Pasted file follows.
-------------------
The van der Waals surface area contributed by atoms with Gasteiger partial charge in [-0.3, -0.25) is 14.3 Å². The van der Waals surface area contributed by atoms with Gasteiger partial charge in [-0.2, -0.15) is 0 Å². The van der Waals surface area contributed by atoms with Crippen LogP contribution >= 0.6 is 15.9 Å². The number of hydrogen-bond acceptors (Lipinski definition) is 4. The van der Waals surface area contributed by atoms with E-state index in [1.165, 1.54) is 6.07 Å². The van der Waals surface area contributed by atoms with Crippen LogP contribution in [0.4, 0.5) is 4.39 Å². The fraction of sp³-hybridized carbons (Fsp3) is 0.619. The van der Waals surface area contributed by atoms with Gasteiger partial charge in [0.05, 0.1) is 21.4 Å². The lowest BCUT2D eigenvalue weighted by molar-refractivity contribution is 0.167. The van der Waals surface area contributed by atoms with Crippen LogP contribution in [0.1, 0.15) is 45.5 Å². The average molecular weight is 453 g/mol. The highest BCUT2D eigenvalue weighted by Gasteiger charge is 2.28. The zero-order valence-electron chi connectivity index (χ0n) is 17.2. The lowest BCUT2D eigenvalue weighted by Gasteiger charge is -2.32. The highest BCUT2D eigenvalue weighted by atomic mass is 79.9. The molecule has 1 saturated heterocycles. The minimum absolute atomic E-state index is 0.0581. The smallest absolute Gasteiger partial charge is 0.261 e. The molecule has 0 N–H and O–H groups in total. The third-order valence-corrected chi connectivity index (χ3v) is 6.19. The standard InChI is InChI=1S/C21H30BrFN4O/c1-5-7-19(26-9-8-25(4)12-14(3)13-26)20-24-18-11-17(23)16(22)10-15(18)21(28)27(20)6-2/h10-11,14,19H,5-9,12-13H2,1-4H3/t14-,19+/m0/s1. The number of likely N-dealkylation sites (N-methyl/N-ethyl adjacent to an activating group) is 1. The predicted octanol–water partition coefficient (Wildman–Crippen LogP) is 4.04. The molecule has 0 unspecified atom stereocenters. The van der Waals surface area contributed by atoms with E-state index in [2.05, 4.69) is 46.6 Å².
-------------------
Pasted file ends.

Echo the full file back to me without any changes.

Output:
The van der Waals surface area contributed by atoms with Gasteiger partial charge in [-0.3, -0.25) is 14.3 Å². The van der Waals surface area contributed by atoms with Gasteiger partial charge in [-0.2, -0.15) is 0 Å². The van der Waals surface area contributed by atoms with Crippen LogP contribution >= 0.6 is 15.9 Å². The number of hydrogen-bond acceptors (Lipinski definition) is 4. The van der Waals surface area contributed by atoms with E-state index in [1.165, 1.54) is 6.07 Å². The van der Waals surface area contributed by atoms with Crippen LogP contribution in [0.4, 0.5) is 4.39 Å². The fraction of sp³-hybridized carbons (Fsp3) is 0.619. The van der Waals surface area contributed by atoms with Gasteiger partial charge in [0.05, 0.1) is 21.4 Å². The lowest BCUT2D eigenvalue weighted by molar-refractivity contribution is 0.167. The van der Waals surface area contributed by atoms with Crippen LogP contribution in [0.1, 0.15) is 45.5 Å². The average molecular weight is 453 g/mol. The highest BCUT2D eigenvalue weighted by Gasteiger charge is 2.28. The zero-order valence-electron chi connectivity index (χ0n) is 17.2. The lowest BCUT2D eigenvalue weighted by Gasteiger charge is -2.32. The highest BCUT2D eigenvalue weighted by atomic mass is 79.9. The molecule has 1 saturated heterocycles. The minimum absolute atomic E-state index is 0.0581. The smallest absolute Gasteiger partial charge is 0.261 e. The molecule has 0 N–H and O–H groups in total. The third-order valence-corrected chi connectivity index (χ3v) is 6.19. The standard InChI is InChI=1S/C21H30BrFN4O/c1-5-7-19(26-9-8-25(4)12-14(3)13-26)20-24-18-11-17(23)16(22)10-15(18)21(28)27(20)6-2/h10-11,14,19H,5-9,12-13H2,1-4H3/t14-,19+/m0/s1. The number of likely N-dealkylation sites (N-methyl/N-ethyl adjacent to an activating group) is 1. The predicted octanol–water partition coefficient (Wildman–Crippen LogP) is 4.04. The molecule has 0 unspecified atom stereocenters. The van der Waals surface area contributed by atoms with E-state index in [2.05, 4.69) is 46.6 Å².